• Paul Milgrom, Shirley and Leonard Ely Professor of Humanities and Sciences, Department of Economics, Stanford University and Professor (by courtesy), Stanford Graduate School of Business
  • Deferred-acceptance auctions choose allocations by an iterative process of rejecting the least attractive bid. These auctions have distinctive computational and incentive properties that make them suitable for application in some challenging environments, such as the planned US auction to repurchase television broadcast rights. For any set of values, any deferred acceptance auction with ?“threshold pricing” ?is weakly group strategy-proof, can be implemented using a clock auction, and leads to the same outcome as the complete-information Nash equilibrium of the corresponding paid-as-bid auction. A paid-as-bid auction with a non-bossy bid-selection rule is dominance solvable if and only if it is a deferred acceptance auction.

    Joint work with Ilya Segal.

    • Speaker's bio:

    Paul Milgrom is the Shirley and Leonard Ely professor of Humanities and Sciences in the Department of Economics at Stanford University and professor, by courtesy, at the Stanford Graduate School of Business. He is a member of both the National Academy of Sciences and the American Academy of Arts and Sciences and a winner of the Nemmers Prize in Economics [See Nemmers Prize lecture here] and the 2012 BBVA Frontiers of Knowledge award.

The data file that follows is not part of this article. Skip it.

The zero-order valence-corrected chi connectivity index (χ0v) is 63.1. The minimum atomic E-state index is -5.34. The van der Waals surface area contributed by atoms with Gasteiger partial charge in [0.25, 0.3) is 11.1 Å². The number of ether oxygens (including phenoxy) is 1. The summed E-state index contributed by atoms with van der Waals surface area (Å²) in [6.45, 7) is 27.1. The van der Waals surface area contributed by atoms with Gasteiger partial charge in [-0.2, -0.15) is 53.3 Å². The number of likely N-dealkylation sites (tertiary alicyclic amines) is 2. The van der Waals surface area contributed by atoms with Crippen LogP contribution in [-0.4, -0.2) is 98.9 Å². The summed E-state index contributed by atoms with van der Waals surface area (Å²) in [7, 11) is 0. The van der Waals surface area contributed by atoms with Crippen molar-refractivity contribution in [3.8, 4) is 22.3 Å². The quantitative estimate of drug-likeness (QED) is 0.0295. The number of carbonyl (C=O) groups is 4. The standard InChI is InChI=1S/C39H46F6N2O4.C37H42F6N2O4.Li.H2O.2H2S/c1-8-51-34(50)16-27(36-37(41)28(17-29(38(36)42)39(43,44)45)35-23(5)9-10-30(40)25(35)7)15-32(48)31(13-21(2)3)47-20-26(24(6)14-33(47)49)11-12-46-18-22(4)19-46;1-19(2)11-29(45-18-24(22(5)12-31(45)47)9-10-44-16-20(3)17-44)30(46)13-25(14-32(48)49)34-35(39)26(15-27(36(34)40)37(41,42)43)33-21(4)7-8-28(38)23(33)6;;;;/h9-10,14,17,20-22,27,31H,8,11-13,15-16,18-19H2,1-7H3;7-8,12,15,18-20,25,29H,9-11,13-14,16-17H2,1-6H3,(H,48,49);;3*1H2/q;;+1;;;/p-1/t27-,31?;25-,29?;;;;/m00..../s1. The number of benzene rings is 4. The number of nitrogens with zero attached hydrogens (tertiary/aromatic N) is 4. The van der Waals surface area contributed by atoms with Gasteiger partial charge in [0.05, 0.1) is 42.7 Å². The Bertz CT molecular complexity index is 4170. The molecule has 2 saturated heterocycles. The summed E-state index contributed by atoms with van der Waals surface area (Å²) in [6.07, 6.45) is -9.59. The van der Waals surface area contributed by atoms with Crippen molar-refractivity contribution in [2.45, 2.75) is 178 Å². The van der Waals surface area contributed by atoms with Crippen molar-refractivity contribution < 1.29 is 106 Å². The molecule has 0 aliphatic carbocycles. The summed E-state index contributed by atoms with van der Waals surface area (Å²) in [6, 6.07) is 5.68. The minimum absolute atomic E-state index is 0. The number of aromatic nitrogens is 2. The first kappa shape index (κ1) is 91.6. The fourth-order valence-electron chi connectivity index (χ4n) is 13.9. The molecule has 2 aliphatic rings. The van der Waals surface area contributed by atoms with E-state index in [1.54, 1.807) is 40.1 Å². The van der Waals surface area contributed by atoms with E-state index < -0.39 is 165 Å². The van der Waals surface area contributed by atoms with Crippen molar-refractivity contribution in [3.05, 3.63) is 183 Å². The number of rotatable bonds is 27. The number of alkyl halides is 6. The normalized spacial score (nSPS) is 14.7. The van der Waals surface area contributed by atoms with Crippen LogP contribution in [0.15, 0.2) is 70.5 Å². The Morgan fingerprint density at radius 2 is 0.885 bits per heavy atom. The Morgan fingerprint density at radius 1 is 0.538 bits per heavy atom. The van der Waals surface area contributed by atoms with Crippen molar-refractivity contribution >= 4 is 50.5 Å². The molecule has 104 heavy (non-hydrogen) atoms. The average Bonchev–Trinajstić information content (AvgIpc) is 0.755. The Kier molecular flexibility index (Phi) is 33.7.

Milgrom is best known for his contributions to the microeconomic theory, his pioneering innovations in the practical design of multi-item auctions, and the extraordinary successes of his students and academic advisees (recorded in the News section on his site). According to his BBVA Award citation: “Paul Milgrom has made seminal contributions to an unusually wide range of fields of economics including auctions, market design, contracts and incentives, industrial economics, economics of organizations, finance, and game theory.” According to a count by Google Scholar, Milgrom’s books and articles have been cited in more than 50,000 works.

Invited speakers

  • Asu Ozdaglar, Professor, Steven and Renee Finn Innovation Fellow, Department of Electrical Engineering and Computer Science, MIT
  • Aaron Roth, Raj and Neera Singh Assistant Professor of Computer and Information Science, Computer Science department, University of Pennsylvania